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Deeper learning: Summer Research looks at how teachers learn

This story is part of an ongoing series featuring the work of faculty and students participating in Randolph’s Summer Research Program, which is being held virtually this year due to COVID-19.

Sabrina Johnson '21 and education professor Cheryl Lindeman discuss their summer research project in downtown Lynchburg.

Sabrina Johnson ’21 and education professor Cheryl Lindeman discuss their summer research project in downtown Lynchburg.

Sabrina Johnson ’21 doesn’t like math. But as an elementary education major, she knows she can’t avoid it forever.

“It’s not like I could just skip a subject,” said Johnson, who began thinking about her aversion more seriously after reading an article about other teachers’ insecurities about it.

“In most cases, you’re going to end up teaching it at some point. So how do those teachers deal with struggles in their own learning? How, as a teacher, am I going to be able to teach students in a productive way?”

Those questions inspired the summer research project she’s collaborating on with education professor Cheryl Lindeman.

Together, they are looking at how elementary math and science teachers create their own learning pathways through professional development activities, and how curiosity is integrated into their teaching philosophies. Their goal is to identify strategies and content knowledge teachers have learned during their careers.

“I wanted to know how teachers know what they need to know when they get into a classroom, or what preservice teachers should anticipate when they get into a classroom,” Johnson explained.

Lindeman said the work is pretty ambitious but targets a unique need.

“In the last two years, federal funding for Math Science Partnerships that provided a stream of funding for STEM professional development has dried up,” Lindeman said. “There is no more, so it really left the states and the divisions to come up with their own professional development in math and science. That kind of left everybody scrambling.”

Their original plan was to invite teachers to one of three lunches, where they’d ask them a series of carefully curated questions. But because of COVID-19, the Summer Research Program (SRP) moved online—and so did their project.

They started with a Google forum survey that was sent to teachers who have taught math and/or science in the last three years—most located in the Central Virginia area—and gave them the option to then participate in a virtual chat with Johnson and Lindeman.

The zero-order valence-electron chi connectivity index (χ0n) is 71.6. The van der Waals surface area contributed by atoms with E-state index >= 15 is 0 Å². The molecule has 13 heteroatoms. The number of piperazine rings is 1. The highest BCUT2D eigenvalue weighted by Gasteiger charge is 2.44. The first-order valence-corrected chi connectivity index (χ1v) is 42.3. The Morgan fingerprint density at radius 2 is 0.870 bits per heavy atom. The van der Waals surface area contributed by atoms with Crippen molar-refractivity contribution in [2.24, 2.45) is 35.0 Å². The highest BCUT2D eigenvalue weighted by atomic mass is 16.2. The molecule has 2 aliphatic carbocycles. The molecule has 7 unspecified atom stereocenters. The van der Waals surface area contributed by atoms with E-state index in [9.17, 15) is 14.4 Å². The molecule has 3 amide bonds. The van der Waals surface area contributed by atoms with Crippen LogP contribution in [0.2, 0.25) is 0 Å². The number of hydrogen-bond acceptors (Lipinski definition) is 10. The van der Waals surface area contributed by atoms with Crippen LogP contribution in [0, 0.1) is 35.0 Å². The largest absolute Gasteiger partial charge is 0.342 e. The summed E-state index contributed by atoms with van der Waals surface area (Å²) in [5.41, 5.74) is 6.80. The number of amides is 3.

“A lot of our questions focus on professional development,” Johnson said. “How they seek it out, where they’re going for it. Is it funded by the school? Is it required for licensure reasons?

“All the responses we’ve had have been really helpful and insightful. We asked about professional development advice, and the answers have been really eye-opening.”

They’re also talking to teachers about what Lindeman called the real essence of their work, the concept of deeper learning.

“It has been a term used in education jargon over the years, but the definition of it is a little more clear now,” she said.

For the purposes of their study, Johnson and Lindeman are using the Darling-Hammond and Oakes (2019) description defining it as experiences that equip students with the skills necessary to find, analyze, and apply knowledge and prepare them for college, work, civic participation, and lifelong learning.

“We shared that with the teachers in the forum,” Lindeman said. “We discussed it.”

They also found a way to incorporate Lindeman’s own research about curiosity and the classroom, and how it can impact teaching styles, into the study. Using an inventory of traits curious people exhibit that was created by a researcher at George Mason University, Lindeman and Johnson asked teachers to select which ones described their approaches to teaching.

“I’ve had questions about curiosity and looking at where the evidence is of curiosity in the traditional classroom,” Lindeman said. “We’re born with it, we kind of naturally are curious, and what happens is it can be stifled.”

When it comes to the virtual chats, Lindeman said they’re being intentional about groupings.

“We found it was better to start with a small group, and we kind of paired them with a veteran teacher and a new teacher, so there was some dialogue there. That was the other value add. There are a few teachers that can’t meet, so we’re giving them the option to email back the form questions.”

The pair even wound up offering up a bit of professional development themselves.

Lindeman said during one of their sessions, they ended up teaching some of the teachers about a whiteboard feature that’s available on Zoom.

“They love it, that we could give them something back,” she said. “They wanted to know how it worked and what they could do. So they were chatting with each other, and it really made it fun, because that’s what teachers do.”



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